We continued down the trail to the bottom of the mountainside. The magical scenery turned to dense forest and we couldn’t see much in the way of scenery. We hiked for quite some time like this and then saw a junction and sign that said we still have 4 miles to go. We had already hiked a total of 9 miles, but it was up and down a mountain pass, and four more miles felt like a lifetime. I wouldn’t let Kim get discouraged and proclaimed “We can do it!”, and I took the lead as we continued down the trail. A while later my knees started to hurt, I felt a blister coming on in the same place I had gotten a gnarly blister just two weeks before. This part of the trail was thickly forested so we were also getting all kinds of unwanted attention from the bug population. Some discouragement seeped into our attitudes. We felt each other slowing down, and exhaustion setting in. Then do you know what happened? The trail started climbing again. And my knees were hurting even more. And this is where the discouragement won. we slowed down considerably. And we started getting tired. And the bugs were dive bombing our faces. And I was back to complaining. Sick of hearing my own voice again, I asked Kim if we could stop. I had finally admitted to myself that I needed a break. We ate a snack, I checked for blisters, and we put bug spray on. I decided to say as little about work as possible from this point forward. I’m sure Kim was glad.
At just about the time I started obsessively repeating the thought in my head that we must just be around the corner, it turned out we were just around the corner. I exclaimed that we where home, and I don’t know where she found the burst of energy but Kim actually ran up to me, jumped up, and shook my shoulders in excitement. In spite of all the things I can’t stand about living here, I was glad to be back. The hike was difficult for both of us, but a triumph.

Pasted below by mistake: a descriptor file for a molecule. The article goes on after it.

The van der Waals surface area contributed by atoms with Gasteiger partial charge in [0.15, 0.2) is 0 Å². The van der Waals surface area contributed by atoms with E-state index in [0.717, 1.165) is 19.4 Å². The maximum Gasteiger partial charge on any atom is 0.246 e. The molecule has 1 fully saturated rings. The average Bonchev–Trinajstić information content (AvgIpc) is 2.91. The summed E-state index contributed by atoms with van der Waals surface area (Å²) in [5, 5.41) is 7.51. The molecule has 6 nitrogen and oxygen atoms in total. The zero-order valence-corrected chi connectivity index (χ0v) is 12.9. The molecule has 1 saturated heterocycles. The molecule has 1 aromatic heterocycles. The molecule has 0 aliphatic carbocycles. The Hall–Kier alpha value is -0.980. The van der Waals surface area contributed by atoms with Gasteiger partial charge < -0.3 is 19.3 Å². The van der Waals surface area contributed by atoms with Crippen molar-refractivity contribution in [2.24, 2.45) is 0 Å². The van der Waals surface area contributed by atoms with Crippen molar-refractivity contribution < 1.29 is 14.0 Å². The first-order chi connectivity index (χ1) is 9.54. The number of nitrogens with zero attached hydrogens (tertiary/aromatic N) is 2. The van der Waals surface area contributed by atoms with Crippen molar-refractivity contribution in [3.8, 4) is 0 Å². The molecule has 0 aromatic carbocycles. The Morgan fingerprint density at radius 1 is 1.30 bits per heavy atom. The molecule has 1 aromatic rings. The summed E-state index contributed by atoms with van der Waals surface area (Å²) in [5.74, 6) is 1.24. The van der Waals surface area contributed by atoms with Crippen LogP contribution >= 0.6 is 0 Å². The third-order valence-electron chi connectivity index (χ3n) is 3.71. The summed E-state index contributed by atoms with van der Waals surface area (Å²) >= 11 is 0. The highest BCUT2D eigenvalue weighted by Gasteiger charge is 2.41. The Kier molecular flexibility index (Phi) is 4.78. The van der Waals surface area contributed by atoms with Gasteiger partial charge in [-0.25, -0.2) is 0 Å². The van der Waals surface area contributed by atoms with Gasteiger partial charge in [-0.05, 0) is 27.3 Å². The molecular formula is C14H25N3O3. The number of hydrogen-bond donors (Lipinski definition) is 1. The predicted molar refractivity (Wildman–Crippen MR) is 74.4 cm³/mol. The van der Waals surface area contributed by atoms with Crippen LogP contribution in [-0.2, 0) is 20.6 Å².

Kim and I parted ways, feeling satisfied with our accomplishment, complaints and all. I have two nasty blisters on top of my old gnarly one, and when I got home I collapsed onto my bed. I fell asleep before my head hit the pillow. At some point I woke up and the nerd in me had drool coating the side of my face. My own stench clouded my nostrils like a thick fog. I stumbled to the shower to wash off the stench and again collapsed onto my bed, falling asleep before my head hit the pillow.
As I am writing this, two days later, I can feel the pain in my muscles and joints and it hurts to walk down the hall to go the the bathroom. Every muscle in my body is screaming obscenities at me if I even think about moving, but I have accomplished something that was difficult for me. I have seen something not many people get to see. I have enjoyed time with a dear friend. I have stared in awe at the geological wonders of this world. I have done something that wasn’t easy and I had to push myself to do. I can endure another week of the parts of my job that I hate because all of the things I love about it. I can endure another week of my employer pissing me off. I can endure another week of being annoyed with my own complaints. I can endure all of this because I am glowing with that sense of self respect and accomplishment that comes with enduring something you think you can’t endure. On those days when I think I can’t possibly take another bite of corn, or when I feel like organizing a dance with loud music and strobe lights and debauchery and shenanigans just to make Reverend Moore pray for my redemption, I will just think of the sense of accomplishment I feel at this very moment. I will remember what it’s like to endure, and stay to the end.